I already gave you 20 reasons to exercise earlier this month, and I hate to use the S word just to get a rise out of people, but sometimes dropping the S-bomb is the only way to get people’s attention. Alright, here goes. Sarcopenia.
A number of degenerative changes happen to our muscles as we age. We get injured and muscles often remain semi-damaged. We develop myofascial trigger points – regions of irritation and shortening in muscles that cause them to become taut, less flexible, weaker, and to produce (often complex) pain patterns. And the worst part of the deal: we lose muscle mass – a process called sarcopenia.
Muscle loss is estimated at 0.5% to 1% per year after the age of 25. (This is an average, of course – if you start weight training in your 20s or later, you might actually increase your muscle mass.) The process really kicks in during our 40s and 50s. Muscles not only get smaller, but the quality of our muscle also declines. This is due to the infiltration of muscle with fat, hardening (development of scar tissue) in muscle, changes in muscle metabolism, oxidative stress (the primary aging mechanism, and one reason why anti-oxidants are so valuable), degeneration where nerves enter muscles, and more.
There’s a lot that can be done to help thwart this degenerative process is, and the number one intervention is . . . (drumroll) . . . exercise! We all should be exercising at least every other day, and this should include a mix of strength training and aerobic movement. Even if you have no interest in owning big muscles, you need to bear weight in order to keep your muscles strong. And strong muscles don’t just make you lookbetter as you age, they’re integral to good balance (i.e., helping you avoid a fall), mobility, and functionality. With a modest exercise practice, just about everyone should be able to continue to carry their own groceries and clean their house until far into their elder years.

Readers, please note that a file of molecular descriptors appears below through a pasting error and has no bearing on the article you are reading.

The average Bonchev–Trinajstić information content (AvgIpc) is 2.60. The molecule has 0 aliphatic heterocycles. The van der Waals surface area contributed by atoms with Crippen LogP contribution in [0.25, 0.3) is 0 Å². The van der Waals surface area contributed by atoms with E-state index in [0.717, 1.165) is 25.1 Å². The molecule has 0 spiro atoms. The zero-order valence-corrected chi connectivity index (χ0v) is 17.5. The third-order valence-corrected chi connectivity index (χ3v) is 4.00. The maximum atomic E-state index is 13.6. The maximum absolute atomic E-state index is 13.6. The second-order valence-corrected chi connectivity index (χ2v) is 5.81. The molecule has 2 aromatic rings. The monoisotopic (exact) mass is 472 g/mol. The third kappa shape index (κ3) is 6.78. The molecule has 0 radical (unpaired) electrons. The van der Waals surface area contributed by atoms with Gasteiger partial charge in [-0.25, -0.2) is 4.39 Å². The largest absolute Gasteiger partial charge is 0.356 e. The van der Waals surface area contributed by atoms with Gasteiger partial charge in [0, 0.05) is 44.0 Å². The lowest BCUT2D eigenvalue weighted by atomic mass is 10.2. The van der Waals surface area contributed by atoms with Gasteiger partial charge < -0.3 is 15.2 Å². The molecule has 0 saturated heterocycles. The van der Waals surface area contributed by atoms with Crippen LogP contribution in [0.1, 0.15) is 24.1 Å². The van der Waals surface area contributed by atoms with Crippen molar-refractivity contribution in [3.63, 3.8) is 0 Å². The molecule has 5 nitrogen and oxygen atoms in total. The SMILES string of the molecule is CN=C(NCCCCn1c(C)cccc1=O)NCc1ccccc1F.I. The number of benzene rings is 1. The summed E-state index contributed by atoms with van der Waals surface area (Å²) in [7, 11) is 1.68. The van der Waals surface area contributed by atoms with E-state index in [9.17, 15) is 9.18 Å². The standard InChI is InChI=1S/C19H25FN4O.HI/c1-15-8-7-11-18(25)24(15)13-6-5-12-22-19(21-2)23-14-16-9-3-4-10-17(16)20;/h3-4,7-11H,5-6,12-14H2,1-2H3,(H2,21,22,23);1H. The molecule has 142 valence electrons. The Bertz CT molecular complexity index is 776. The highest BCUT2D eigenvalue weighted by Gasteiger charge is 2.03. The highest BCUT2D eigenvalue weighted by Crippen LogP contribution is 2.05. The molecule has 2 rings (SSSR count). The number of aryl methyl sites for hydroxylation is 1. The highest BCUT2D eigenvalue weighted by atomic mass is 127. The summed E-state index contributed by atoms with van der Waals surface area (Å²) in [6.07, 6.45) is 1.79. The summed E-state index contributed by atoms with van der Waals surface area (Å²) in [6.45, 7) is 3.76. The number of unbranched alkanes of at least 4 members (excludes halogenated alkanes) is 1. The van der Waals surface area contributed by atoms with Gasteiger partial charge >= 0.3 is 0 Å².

As I mentioned in last week’s article, I’m a big fan of exercise that emphasizes the engagement of the whole body and the mind. Tai chi (taijiquan), other martial arts, and certain forms of yoga asana are all good training in this regard. It doesn’t need to be your main form of exercise, but some form of mind-body-total-engagement training should at least complement your exercise regimen.
I highly encourage you to try a good tai chi or i chuan class. If the teacher doesn’t convey the “internal work” of tai chi, find another class. If you’ve only watched others do tai chi, it may seem that there’s no effort behind the flowing movements they’re performing. This couldn’t be farther from the truth. Ideally, the whole being is working – from the feet to the head to the fingertips – and the attention is focused like a laser. The reason it looks effortless is because of the simultaneous imperative to maintain a state of inner peace. Doesn’t that sound like a form of training that would serve you in the rest of your life?
Ideally, you can bring this level of intention to the more conventional exercise, and even household tasks, you do. Make exercise non-negotiable. Do it all the time – think of your day as an obstacle course. Challenge yourself when it gets easy. Incorporate variety. And finally, try smiling and staying mentally relaxed even while you work at your max.
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Dr. Peter Borten